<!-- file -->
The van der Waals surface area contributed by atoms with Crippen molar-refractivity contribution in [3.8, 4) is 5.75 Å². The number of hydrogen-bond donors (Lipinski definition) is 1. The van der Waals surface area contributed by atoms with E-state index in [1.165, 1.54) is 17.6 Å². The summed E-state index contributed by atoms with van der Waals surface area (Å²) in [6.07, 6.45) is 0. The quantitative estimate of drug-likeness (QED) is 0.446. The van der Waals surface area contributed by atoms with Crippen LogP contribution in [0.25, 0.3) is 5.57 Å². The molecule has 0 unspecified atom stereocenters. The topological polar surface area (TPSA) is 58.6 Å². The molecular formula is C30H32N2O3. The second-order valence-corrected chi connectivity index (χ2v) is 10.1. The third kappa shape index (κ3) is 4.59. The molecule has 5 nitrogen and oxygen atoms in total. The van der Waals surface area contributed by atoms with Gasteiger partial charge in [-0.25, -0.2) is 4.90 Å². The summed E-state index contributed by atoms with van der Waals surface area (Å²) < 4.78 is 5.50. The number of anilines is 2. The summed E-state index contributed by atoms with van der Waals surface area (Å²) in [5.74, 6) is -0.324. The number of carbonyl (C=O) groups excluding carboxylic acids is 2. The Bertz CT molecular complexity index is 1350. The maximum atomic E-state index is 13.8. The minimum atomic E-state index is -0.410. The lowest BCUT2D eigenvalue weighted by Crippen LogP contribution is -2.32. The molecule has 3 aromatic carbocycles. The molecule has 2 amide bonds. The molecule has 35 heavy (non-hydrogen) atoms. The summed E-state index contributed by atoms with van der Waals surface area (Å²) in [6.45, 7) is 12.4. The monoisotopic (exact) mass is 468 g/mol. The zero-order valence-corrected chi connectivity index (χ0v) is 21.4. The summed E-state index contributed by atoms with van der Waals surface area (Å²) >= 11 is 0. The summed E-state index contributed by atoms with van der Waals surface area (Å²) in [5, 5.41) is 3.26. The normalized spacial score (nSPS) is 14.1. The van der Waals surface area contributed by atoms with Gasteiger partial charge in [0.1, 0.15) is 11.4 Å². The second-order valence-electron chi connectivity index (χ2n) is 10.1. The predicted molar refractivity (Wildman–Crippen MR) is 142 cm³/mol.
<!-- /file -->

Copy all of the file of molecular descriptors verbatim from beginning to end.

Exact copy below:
The van der Waals surface area contributed by atoms with Crippen molar-refractivity contribution in [3.8, 4) is 5.75 Å². The number of hydrogen-bond donors (Lipinski definition) is 1. The van der Waals surface area contributed by atoms with E-state index in [1.165, 1.54) is 17.6 Å². The summed E-state index contributed by atoms with van der Waals surface area (Å²) in [6.07, 6.45) is 0. The quantitative estimate of drug-likeness (QED) is 0.446. The van der Waals surface area contributed by atoms with Crippen LogP contribution in [0.25, 0.3) is 5.57 Å². The molecule has 0 unspecified atom stereocenters. The topological polar surface area (TPSA) is 58.6 Å². The molecular formula is C30H32N2O3. The second-order valence-corrected chi connectivity index (χ2v) is 10.1. The third kappa shape index (κ3) is 4.59. The molecule has 5 nitrogen and oxygen atoms in total. The van der Waals surface area contributed by atoms with Gasteiger partial charge in [-0.25, -0.2) is 4.90 Å². The summed E-state index contributed by atoms with van der Waals surface area (Å²) < 4.78 is 5.50. The number of anilines is 2. The summed E-state index contributed by atoms with van der Waals surface area (Å²) in [5.74, 6) is -0.324. The number of carbonyl (C=O) groups excluding carboxylic acids is 2. The Bertz CT molecular complexity index is 1350. The maximum atomic E-state index is 13.8. The minimum atomic E-state index is -0.410. The lowest BCUT2D eigenvalue weighted by Crippen LogP contribution is -2.32. The molecule has 3 aromatic carbocycles. The molecule has 2 amide bonds. The molecule has 35 heavy (non-hydrogen) atoms. The summed E-state index contributed by atoms with van der Waals surface area (Å²) in [6.45, 7) is 12.4. The monoisotopic (exact) mass is 468 g/mol. The zero-order valence-corrected chi connectivity index (χ0v) is 21.4. The summed E-state index contributed by atoms with van der Waals surface area (Å²) >= 11 is 0. The summed E-state index contributed by atoms with van der Waals surface area (Å²) in [5, 5.41) is 3.26. The normalized spacial score (nSPS) is 14.1. The van der Waals surface area contributed by atoms with Gasteiger partial charge in [0.1, 0.15) is 11.4 Å². The second-order valence-electron chi connectivity index (χ2n) is 10.1. The predicted molar refractivity (Wildman–Crippen MR) is 142 cm³/mol.